As Ted Cruz, Rick Perry and Jeb Bush’s big brother, former President George W. Bush, head to Las Vegas this weekend for the latest episode in GOP presidential hopefuls’ long-running courtship of Sheldon Adelson, it’s worth remembering that the Republican mega-donor has proven no better at picking winners than guests at his many casinos.
Exactly half of the 36 candidates the 81-year-old Adelson and his wife, Miriam, supported during 2012 and 2014—either through direct contributions or donations to super-PACs dedicated to individual candidates—lost their races, data from the Federal Election Commission show. Those bad bets accounted for a stunning 99 percent of the $60.1 million the couple spent this way.
On top of that, the Adelsons poured money into some of 2012's least-successful multi-candidate super-PACs. They directed $23 million to American Crossroads, which was working to defeat President Barack Obama and elect more Republicans to the Senate. Just 1.29 percent of that group's money helped winners, according to the Sunlight Foundation, giving it the second-worst return on investment of any political group that year.
The Sands Corporation chief executive's attempts at shaping policy that could affect his bottom line so far have similarly fallen flat. He has called online gaming, a "toxin" that must be stopped, but federal legislation putting the brakes on it has gone nowhere. Online gambling is now legal in three states with many more considering giving it the nod.
Yet, important politicians keep calling—no doubt because Adelson's net worth is more than $28 billion, putting him at No. 25 on Bloomberg's list of the world's wealthiest individuals. In the last presidential election, Adelson was by far the biggest individual donor.
This weekend, he'll be hosting the annual Las Vegas gathering of the Republican Jewish Coalition, of which Adelson is a key funder. Almost 700 people who gave at least $1,000 to the group this year will attend.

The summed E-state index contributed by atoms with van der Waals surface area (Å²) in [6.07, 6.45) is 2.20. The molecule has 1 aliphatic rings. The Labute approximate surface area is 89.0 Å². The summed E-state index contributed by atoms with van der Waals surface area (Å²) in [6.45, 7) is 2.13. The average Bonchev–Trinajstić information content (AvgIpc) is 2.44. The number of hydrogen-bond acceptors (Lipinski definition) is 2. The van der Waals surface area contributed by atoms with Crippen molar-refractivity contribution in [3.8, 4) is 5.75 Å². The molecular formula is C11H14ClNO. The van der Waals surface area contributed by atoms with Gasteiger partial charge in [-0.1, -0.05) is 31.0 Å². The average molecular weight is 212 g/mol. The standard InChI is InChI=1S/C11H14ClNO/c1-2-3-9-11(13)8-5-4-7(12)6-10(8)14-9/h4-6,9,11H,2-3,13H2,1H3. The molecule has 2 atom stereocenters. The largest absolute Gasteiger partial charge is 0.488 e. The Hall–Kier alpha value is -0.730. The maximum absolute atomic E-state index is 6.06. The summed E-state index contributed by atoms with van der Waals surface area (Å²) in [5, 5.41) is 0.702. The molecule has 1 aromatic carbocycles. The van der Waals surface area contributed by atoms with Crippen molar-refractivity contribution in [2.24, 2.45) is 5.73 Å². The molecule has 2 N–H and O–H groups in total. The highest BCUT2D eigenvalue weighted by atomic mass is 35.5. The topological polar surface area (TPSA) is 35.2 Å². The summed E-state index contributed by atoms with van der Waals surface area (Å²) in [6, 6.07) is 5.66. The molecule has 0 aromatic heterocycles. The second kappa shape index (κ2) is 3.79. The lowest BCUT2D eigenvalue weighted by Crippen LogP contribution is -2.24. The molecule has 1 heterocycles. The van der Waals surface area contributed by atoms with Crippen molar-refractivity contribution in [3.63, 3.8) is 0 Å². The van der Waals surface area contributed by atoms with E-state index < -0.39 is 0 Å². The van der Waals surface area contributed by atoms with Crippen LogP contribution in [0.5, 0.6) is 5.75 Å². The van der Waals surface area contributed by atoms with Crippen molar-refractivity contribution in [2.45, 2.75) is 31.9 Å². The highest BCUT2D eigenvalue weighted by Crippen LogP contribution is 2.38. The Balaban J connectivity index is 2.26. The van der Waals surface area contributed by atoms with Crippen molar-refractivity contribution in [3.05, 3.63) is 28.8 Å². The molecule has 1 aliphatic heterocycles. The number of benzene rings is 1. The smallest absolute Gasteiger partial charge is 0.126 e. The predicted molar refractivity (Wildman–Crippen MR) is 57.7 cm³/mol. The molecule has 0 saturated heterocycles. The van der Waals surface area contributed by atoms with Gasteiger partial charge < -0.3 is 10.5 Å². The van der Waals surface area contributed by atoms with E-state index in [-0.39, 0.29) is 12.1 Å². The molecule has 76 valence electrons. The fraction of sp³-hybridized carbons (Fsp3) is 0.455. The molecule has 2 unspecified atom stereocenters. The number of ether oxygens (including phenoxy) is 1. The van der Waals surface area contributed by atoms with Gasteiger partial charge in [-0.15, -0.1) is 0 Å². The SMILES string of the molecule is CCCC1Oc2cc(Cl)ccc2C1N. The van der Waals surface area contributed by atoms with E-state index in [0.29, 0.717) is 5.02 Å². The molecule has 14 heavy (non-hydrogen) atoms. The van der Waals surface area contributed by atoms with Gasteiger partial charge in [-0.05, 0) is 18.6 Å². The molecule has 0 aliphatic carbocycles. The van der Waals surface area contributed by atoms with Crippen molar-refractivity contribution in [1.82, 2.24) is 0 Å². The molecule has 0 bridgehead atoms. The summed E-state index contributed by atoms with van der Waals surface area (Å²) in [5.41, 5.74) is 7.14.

Cruz, Perry, Indiana Governor Mike Pence and Ohio Senator Rob Portman will address the group on Saturday in a session that reporters can attend. Former President George W. Bush, House Speaker John Boehner, 2012 Republican presidential nominee Mitt Romney and Republican National Committee Chairman Reince Priebus will speak in sessions off-limits to the press. Last year, Jeb Bush, Kentucky Senator Rand Paul and Wisconsin Governor Scott Walker were among the RJC's guest speakers. A year earlier, Florida Senator Marco Rubio made the trip.
It's not an accident that the RJC has become a bit of a candidate audition for Adelson and his checkbook.
In 2012, Adelson's long friendship with Newt Gingrich prompted his family to invest in the race early, pumping $21.5 million1 into the former House speaker's failed quest for the Republican presidential nomination. This time around, Adelson is unlikely to throw his support behind a White House contender until next year, his political adviser Andy Abboud told Bloomberg.
“His strategy is different this time. He is taking a wait-and-see approach,” said Matt Brooks, director of the Republican Jewish Coalition and Adelson's friend. “Above all else, the driving force is who is in the best position to win in 2016. Sheldon, like so many, wants to find a candidate who can win the White House.”
And perhaps he's chastened, not just by Gingrich, but by his many other bad bets. Here's a recap of the other biggest drains on Adelson's political portfolio:
Once Mitt Romney locked up the Republican nomination, the Adelsons gave super-PACs supportive of him a major infusion of cash. By Election Day, they'd spent $51 million exclusively on presidential aspirants and the super-PACs devoted to them.
Virginia Republican George Allen got a $4 million boost from the Adelsons through the super-PAC Independence Virginia. It didn't work. Democrat Tim Kaine won the seat by a 6 percentage-point margin.
Adelson spent almost as much—$3 million2—on Florida Representative Allen West's re-election race. He routed support through two super-PACs, the Treasure Coast Jobs Coalition and Freedom PAC. Allen narrowly lost his seat to Democrat Patrick Murphy.
The Adelsons have been there for Scott Brown in two states. They put $500,000 into America 360 Committee, a super-PAC that tried to help Brown retain his Massachusetts Senate seat (which he lost to Elizabeth Warren). Two years later, the couple gave Brown's campaign committee the maximum legal contribution of $10,400 as he tried and failed to win a New Hampshire Senate seat. They refrained from lending him support through a super-PAC, which would have allowed them to make a much larger investment.
When Rabbi Shmuley Boteach, an author and reality TV personality, ran for a New Jersey congressional seat in 2012, his friends the Adelsons were his biggest boosters. They put more than $1 million into the super-PAC Patriot Prosperity, which was backing Boteach. “I treasure the Adelsons’ support," the candidate told the Wall Street Journal after their first round of contributions to the group. "They are among the most generous and sophisticated political donors in the country."
He added that he thought the Adelson money would prove to be "a game-changer." It wasn't. Boteach was pummeled on Election Day, losing by a margin of 25.4 to 73.6 percent.